7 Months To Go
The EU’s General Data Protection Regulation goes into effect on May 25, 2018. GDPR replaces the EU Data Protection Directive. GDPR can apply to US-based businesses even if they do not have offices or employees in the EU. It can also reach activities conducted outside the EU.
The Directive did not regulate US businesses unless the collection or processing occurred within the EU (e.g., if a US-based company had a data center in the EU). Now GDPR clearly has stronger extraterritorial reach than its predecessor.
Businesses collecting and using personal data should know their GDPR obligations. Violators of GDPR face steep penalties. Regulators can fine a company up to 20,000,000 euros or 4% of worldwide annual turnover, whichever is higher.
Follow our three-question flowchart to see if GDPR applies to your company.
ARE YOU REQUIRED TO DESIGNATE A DATA PROTECTION OFFICER?
Follow our three-question flowchart above to see if GDPR applies to you. If “Yes” then you may be required to designate a Data Protection Officer (“DPO”) by May 25, 2018, when the GDPR applies.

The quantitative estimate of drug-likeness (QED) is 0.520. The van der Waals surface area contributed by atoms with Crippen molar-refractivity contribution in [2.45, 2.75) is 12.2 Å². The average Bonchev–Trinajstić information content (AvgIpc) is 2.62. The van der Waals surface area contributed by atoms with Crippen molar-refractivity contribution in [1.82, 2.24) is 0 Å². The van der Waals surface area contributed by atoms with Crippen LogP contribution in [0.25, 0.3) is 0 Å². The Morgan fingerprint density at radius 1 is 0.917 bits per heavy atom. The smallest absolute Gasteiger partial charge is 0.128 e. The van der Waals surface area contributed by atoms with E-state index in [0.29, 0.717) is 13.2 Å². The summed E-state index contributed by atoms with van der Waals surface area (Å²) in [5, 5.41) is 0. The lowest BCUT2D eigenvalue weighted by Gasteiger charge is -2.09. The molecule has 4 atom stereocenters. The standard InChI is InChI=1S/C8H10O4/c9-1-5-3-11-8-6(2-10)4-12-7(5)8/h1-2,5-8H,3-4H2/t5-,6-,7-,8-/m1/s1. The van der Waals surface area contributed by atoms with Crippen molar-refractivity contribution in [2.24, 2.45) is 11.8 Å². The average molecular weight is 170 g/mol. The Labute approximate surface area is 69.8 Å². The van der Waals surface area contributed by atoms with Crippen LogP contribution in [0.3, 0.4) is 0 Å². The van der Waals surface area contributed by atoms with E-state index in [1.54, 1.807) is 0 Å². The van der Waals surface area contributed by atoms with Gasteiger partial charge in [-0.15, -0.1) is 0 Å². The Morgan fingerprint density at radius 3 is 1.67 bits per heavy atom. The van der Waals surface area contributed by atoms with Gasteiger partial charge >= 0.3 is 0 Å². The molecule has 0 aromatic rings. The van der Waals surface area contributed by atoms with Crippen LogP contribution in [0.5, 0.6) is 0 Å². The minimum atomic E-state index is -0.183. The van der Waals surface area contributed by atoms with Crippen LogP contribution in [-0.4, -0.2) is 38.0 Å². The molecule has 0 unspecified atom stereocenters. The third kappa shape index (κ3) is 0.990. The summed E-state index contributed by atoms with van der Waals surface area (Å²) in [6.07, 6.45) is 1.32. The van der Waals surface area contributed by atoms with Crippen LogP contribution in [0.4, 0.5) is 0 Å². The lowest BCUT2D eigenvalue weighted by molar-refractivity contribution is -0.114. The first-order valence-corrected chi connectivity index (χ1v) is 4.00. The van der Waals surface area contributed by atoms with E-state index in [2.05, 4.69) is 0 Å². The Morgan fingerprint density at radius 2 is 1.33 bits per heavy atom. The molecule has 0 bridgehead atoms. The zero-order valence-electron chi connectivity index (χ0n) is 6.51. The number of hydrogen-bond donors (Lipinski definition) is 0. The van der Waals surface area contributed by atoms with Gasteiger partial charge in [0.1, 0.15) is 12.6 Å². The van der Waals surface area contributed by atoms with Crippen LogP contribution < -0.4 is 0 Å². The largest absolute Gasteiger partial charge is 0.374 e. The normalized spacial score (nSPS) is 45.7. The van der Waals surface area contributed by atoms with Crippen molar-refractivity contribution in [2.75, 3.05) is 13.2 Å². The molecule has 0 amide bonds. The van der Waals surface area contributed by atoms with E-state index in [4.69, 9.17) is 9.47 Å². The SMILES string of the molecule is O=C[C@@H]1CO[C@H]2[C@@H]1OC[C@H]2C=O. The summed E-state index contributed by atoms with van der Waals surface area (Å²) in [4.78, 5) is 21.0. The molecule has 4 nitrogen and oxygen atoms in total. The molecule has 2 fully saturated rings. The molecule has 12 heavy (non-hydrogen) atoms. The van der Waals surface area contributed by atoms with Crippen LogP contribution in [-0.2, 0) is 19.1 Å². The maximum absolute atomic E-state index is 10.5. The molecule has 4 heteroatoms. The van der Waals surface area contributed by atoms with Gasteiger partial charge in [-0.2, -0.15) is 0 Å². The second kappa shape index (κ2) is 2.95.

Follow our five-step flowchart below to see if you need to designate a DPO:
A major change with the GDPR is that data processors now have direct legal obligations under EU privacy law. This is a significant shift from the current EU Directive which only directly obligates the data controllers. Non-compliant data processors face significant fines of up to 4% of global annual turnover or 20,000,000 euros, whichever is higher and may be directly liable to individuals for damages.
If the GDPR applies to you, review our checklist below summarizing the data processor’s obligations.
Any entity processing personal data on your behalf (i.e., your vendors) must have a written contract in place. The GDPR requires specific language in your vendor contracts.